Clara Byrd Geraldine Cox UNCG WAAC Woman's College of the University of North Carolina Women’s Army Auxiliary Corps

Like a Duck to Water: Spotlight on the Military Life of Alumna Geraldine Cox

Geraldine Cox (1918 – 1988) was a small town girl from Washington, North Carolina, but she accomplished a great deal during her multiple careers. Cox entered the Woman’s College of the University of North Carolina (now UNCG) in 1935 and earned her degree in English four years later. Directly after graduation, with plans to become a librarian, she enrolled in the School of Library Science at the University of North Carolina at Chapel Hill. Her career as a librarian took her as far afield as Salt Lake City, where she worked at the University of Utah. Letters home spoke of her enjoyment of the library work, skiing lessons on the weekend, and her interest in Red Cross work.

Geraldine Cox, US WAAC

The prior year of her life had seen many changes. Not only had she moved across the country in search of a new career, but the United States had entered World War II. Perhaps, it was her involvement with the Red Cross that led her to enlist in the Women’s Army Auxiliary Corps (WAAC) only a month after it was formed as the women’s branch of the United States Army. Joining the WAACs in the summer of 1942, she went through training at Fort Des Moines, Iowa, and was later transferred to Daytona, Florida, where she worked as a training instructor in the Motor Transportation Division. Cox test drove tanks and jeeps, and instructed other WAACs how to drive and care for large Army trucks. She was amazed that, in many cases, the smaller, frailer women made the best drivers.

Periodically, she wrote Miss Clara Byrd, the Alumnae Secretary at Woman’s College, to keep her up-to -date about her activities. One note expressed how well-suited she was to military life and compared her Army training to her college experiences. She wrote honestly of her belief that her academic education had fallen short. She believed that the applicable education and training that she received in the Army better prepared her for life’s challenges than a liberal education focusing on “manners and culture,” both integral parts of a 1930s woman’s education. Her letter even commented that “there’s much in the education and handling of women that educators could learn to their profit from the Army.” Perhaps reflecting her feelings about her past college experiences, she found in the Army an impartial environment, where “neither money, social position, or graces count.”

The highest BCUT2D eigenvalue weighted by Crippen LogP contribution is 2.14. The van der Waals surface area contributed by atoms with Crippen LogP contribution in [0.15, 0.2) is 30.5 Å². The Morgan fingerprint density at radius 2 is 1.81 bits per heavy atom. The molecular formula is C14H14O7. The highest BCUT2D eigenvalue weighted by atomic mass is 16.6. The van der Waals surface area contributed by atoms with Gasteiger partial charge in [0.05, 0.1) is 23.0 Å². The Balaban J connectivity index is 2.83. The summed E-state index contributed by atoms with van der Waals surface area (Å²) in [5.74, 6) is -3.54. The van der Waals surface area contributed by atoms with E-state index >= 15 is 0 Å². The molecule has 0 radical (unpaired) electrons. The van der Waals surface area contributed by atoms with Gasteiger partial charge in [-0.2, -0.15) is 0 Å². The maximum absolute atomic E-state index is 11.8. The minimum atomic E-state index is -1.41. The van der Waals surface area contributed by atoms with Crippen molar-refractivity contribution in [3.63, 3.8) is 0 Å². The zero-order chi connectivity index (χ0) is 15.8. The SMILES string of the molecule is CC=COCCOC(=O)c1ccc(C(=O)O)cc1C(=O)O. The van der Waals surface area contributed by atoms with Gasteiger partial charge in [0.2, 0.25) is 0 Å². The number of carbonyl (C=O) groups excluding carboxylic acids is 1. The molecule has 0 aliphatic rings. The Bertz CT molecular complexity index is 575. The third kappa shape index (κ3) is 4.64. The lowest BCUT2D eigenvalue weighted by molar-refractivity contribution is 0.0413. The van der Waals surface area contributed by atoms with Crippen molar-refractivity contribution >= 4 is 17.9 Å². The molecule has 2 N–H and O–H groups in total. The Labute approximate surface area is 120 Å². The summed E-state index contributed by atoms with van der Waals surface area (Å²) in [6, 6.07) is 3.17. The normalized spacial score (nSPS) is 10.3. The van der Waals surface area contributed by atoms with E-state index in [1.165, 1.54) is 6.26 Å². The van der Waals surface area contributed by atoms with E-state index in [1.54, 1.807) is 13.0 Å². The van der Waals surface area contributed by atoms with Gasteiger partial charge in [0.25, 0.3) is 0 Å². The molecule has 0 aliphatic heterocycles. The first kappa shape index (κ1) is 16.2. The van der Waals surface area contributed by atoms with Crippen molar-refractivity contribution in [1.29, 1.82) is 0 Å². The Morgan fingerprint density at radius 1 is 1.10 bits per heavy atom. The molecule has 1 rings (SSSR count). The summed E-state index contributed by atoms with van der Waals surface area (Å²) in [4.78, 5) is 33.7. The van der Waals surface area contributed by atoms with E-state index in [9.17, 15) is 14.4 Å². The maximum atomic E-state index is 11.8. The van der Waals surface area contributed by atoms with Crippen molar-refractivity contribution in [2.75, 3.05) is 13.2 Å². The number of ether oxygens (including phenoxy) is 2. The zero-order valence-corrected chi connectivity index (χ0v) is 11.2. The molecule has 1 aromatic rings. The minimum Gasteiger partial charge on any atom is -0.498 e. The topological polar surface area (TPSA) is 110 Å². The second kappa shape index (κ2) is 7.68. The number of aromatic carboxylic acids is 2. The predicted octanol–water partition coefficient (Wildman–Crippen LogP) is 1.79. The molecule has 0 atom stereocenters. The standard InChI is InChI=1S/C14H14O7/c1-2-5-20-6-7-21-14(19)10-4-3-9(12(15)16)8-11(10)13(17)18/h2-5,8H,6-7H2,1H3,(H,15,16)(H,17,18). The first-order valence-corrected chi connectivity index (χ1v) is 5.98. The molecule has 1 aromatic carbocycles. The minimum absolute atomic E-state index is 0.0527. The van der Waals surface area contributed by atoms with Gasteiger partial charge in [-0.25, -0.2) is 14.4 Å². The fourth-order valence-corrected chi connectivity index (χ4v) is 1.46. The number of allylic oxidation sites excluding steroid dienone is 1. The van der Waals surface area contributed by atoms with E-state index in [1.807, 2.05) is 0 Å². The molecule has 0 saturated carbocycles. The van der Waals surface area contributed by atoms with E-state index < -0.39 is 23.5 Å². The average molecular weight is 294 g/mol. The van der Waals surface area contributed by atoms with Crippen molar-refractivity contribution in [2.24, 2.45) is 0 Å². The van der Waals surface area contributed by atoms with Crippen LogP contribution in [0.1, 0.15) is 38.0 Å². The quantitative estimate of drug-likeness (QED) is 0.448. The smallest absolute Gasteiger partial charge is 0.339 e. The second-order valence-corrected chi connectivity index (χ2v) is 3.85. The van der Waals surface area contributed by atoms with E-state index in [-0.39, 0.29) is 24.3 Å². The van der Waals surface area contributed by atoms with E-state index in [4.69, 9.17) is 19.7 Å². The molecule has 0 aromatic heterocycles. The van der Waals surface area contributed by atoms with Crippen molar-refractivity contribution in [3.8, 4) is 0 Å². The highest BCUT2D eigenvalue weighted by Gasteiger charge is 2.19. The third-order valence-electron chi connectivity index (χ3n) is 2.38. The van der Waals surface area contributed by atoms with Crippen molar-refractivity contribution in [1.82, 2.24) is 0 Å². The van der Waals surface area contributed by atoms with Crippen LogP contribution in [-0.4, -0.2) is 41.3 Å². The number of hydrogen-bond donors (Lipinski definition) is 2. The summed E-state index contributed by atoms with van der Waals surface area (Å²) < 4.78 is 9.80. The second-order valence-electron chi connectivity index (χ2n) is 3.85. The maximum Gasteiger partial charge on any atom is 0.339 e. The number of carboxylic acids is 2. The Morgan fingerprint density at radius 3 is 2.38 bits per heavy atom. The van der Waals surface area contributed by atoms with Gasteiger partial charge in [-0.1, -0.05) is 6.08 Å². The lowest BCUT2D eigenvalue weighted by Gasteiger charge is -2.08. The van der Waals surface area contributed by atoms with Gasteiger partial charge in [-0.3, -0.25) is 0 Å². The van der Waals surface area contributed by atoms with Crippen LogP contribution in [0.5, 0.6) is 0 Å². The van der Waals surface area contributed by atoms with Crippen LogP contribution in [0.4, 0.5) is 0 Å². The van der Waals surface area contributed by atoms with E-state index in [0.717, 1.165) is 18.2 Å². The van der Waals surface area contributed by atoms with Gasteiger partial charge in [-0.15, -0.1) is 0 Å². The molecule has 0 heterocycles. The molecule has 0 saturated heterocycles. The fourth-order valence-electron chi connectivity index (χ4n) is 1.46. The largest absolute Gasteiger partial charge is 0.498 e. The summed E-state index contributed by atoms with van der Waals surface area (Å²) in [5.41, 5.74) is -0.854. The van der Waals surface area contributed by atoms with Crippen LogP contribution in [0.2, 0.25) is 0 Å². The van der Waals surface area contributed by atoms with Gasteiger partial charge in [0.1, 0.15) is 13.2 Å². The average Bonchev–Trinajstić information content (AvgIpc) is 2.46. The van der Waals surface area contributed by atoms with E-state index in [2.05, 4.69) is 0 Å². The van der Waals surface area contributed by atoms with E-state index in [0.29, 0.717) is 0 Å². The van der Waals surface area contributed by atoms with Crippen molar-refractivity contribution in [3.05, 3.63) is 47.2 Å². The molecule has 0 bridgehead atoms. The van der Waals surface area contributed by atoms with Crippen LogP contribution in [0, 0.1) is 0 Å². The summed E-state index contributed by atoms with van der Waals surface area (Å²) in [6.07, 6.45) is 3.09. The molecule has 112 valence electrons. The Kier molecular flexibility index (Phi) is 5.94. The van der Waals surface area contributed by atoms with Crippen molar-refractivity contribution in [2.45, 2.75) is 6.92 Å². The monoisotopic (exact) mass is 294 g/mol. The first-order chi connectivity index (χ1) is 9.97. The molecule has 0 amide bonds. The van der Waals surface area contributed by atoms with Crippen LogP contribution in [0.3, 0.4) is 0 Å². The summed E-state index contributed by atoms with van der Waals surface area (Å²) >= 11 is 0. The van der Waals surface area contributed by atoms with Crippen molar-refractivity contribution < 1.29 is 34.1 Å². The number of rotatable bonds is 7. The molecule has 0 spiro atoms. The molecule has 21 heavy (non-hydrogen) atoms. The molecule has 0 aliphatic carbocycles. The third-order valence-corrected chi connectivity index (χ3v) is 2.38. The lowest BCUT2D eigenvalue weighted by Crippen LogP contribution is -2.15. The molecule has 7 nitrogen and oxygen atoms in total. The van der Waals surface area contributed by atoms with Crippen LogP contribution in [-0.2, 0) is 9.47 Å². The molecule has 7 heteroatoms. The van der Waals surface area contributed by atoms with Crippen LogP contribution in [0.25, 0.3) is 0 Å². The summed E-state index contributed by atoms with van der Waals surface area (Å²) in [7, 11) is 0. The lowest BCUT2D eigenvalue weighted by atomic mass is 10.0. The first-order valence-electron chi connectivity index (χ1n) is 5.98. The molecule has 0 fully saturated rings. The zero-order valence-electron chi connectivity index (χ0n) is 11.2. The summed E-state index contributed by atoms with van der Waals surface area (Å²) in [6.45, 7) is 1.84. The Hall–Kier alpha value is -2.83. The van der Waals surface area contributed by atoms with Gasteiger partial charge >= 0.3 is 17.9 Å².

Senior Photograph and Notation from the 1939 Pine Needles Yearbook (p. 48)

While in Florida, she sent a letter to Miss Byrd describing her experience in the WAACs. She found it amusing that people believed that women could not thrive in the military life. She reported quite the contrary, writing that “Girls seem to take to the life like ducks to water!” She described her fellow WAACs working long hours at tedious and difficult jobs, with little rewards. Sometimes working over forty hours per week without overtime, Cox reported that they “belonged to Uncle Sam twenty-four hours a day, including Sunday!” She especially marveled at the positive attitudes and fun-loving spirits of her comrades. Proudly, she informed Miss Byrd that the WAACs were well respected by the men, who seemed surprised that the women could keep up with them. Cox closed her letter by stating that even with the hard work and long hours, “you won’t find a harder working or happier bunch of women in the world than WAACs.”

 Cox later attended Officer Training School, gaining the rank of First Lieutenant, and spent the last years of the war as a recruiter for the Army Airs Forces in Minneapolis, Minnesota and at an air field at a WAAC Detachment in Denver, Colorado. Like many women, she did not remain in the Army after the war. She left the services in 1946 and returned to her work as a cataloger in the library at the University of Utah and spent her later life, once again, in the role of a teacher in Bath, North Carolina.

By Kathelene McCarty Smith

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